SQL SERVER – Shrinking NDF and MDF Files – A Safe Operation

Just a day ago I have received following email from Siddhi and I found it interesting so I am sharing with all of you.

Hello Pinal,

I have seen many blogs from you on SQL server and i have always found them useful and easy to understand. Thanks for all the information you provide.

I have one query about shrinking NDF and MDF files.

Can we shrink NDF and MDF files?? If you do so is there any data loss?

I have been shrinking the .LDF files every now and then but I am not too sure about NDF and MDF files.

Can you please answer my query.

Waiting for your early response.


Shrinking MDF and NDF file is possible and there is no chance of data loss.

It is not always advisable to shrink those file as those files are usually growing. There are cases when one database is separated in multiple database of any large table is dropped from database MDF and NDF can contain large empty space. This is the time they should be shrank. Shrinking database can be many hours process but it there are very slim chances of data lose.
Following is the script to shrink whole database.

Following is the script to shrink single file.
DBCC SHRINKFILE (logicalLogFileName)

To find logicalLogFileName following command has to be ran.
USE dbName
EXEC sp_helpfile

Let us understand this using database AdventureWorks.
/* Shrink Whole AdventureWorks Database */
/* Get the Logical File Name */
USE AdventureWorks
EXEC sp_helpfile
/* Shrink MDF File of AdventureWorks Database */
DBCC SHRINKFILE (AdventureWorks_Data)
Following image of the same process show when whole process is done there will be resultset with information about the new states of the database files.
SQL SERVER - Shrinking NDF and MDF Files - A Safe Operation shrinkdb

Reference : Pinal Dave (https://blog.sqlauthority.com)
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58 Comments. Leave new

  • Hi Pinal,
    Thanks for nice articles :-)
    Shrinking a Data File brings considerable percentage of Logical Fragmentation and I don’t recommend it.
    Shrink on Log File doesn’t have such impact.
    The best solution to shrink a Data File without fragmentation is to re-create all indexes and move them to a new Filegroup. This operation will reorganize Data Pages, recovers from fragmentation and doesn’t waste Pages. Hence shrinkage is achieved!


  • Hi Mehran,

    Nice idea

  • What is the cause of Shrinking a Syetm Database ?

  • sql server
    file attech (“mdf” file full name
    and “Ldf” full name)

  • Hi Pinal,
    I came across the problem of Tempdb database ndf files.
    I created 8 ndf files and put them in a drive having 100gb’s size.
    All mdf,Ldf and ndf files were supposed to be created there.
    All gave file size as 15.5 gbs.
    System could not create all the files due to space restriction.I worked around and brought back mdf and ldf back t o 4gbs as required.
    But I am unable to reduce ndf files.I cannot modify,add,delete those files.I cannot see any logical file information through “sp_helpfile”, but physical file is getting created each time i delete ndf files or restart the service.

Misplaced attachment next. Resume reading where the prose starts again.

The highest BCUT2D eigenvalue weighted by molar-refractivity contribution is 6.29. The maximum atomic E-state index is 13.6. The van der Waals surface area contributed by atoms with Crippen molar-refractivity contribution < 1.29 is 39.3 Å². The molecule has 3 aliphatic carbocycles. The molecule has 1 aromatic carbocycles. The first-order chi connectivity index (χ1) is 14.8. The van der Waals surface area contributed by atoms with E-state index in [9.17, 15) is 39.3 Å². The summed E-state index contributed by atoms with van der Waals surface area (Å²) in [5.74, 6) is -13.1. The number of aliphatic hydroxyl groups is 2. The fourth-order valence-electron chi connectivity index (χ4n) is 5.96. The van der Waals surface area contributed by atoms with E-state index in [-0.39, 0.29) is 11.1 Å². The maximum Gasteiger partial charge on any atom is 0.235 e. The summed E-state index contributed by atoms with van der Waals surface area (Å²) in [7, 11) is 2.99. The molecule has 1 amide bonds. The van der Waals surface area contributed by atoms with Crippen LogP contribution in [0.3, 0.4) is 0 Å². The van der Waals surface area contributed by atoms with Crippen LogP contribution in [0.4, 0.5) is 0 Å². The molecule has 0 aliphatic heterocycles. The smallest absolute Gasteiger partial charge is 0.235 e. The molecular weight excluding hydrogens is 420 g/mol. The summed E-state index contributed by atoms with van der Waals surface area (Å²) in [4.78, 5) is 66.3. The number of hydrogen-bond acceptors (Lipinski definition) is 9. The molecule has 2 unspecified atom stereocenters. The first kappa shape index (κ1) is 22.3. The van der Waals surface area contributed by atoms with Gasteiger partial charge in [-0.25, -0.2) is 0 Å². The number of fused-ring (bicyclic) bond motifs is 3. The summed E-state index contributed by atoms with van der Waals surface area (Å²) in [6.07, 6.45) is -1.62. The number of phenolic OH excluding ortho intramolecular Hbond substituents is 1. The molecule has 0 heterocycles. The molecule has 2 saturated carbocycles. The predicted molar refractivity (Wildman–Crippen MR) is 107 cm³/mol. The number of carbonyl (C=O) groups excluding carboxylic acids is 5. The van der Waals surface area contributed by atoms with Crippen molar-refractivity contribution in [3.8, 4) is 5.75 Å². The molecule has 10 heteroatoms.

I believe I might need to increase the drive space to let it create all the files so that SQL engine can commit the change in sys table.
    Please guide me for best solution.


  • Hello Abhishek,

    To reduce the size of .ndf files first take the database in single user mode and then use DBCC SHRINKFILE command with new file size.

    However, please note that it is absolutely not recommended to shrink the files as they will create fragmentation in your file and it will reduce the performance. You need to proper set up the backup strategy.

    Pinal Dave

  • NO NO NO…. Shrinkfile or alter db will work only on default logical files and not on files added further in single/minimal configuration mode.
    Moreover in my scenario logical NDF files do not exist so there is no point that you can shrink these files.
    I believe as I said earlier increasing drive space is the only viable option as of now.
    Please comment.


  • Mr Dave,

    Once again thank you. I read your articles often but with little to say other than “thank you” for the information, working example and expected results. This time I have a question.

    Are there any reasons not to shrink temp files?

    Our system has eight .ndf files on two 107Gb drives which grew from rebuilding alot of indexes, over 100,000 or 100K. Thats 100k index per PeopleSoft database – four DB total.

    Thanks in advance.

    • Hi Allen,

      I think by temp files you mean .ndf files. Yes, its recommonded that you do not shrink .ndf files as they cause fragmentation in tables data.
      If you shrink then perform the rebuild or reindex to all indexes.

      Pinal Dave

      • Hello Pinal, Is shrinking logfile of tempdb database advisable. I have two tempdb log files each on different drive. Now one of my drive is full and it has other database datafiles. I want to shrink the templog file which is in this drive. And if I shrink the templog will I require disk free space on the drive for shrink operation?

  • Bill Gibbons
    May 24, 2010 11:48 pm


    I am trying to SHRINK an .ndf . It is one of many. All of the others will shrink. One keeps telling me “File ID 15 of database ID 8 cannot be shrunk as it is either being shrunk by another process or is empty”.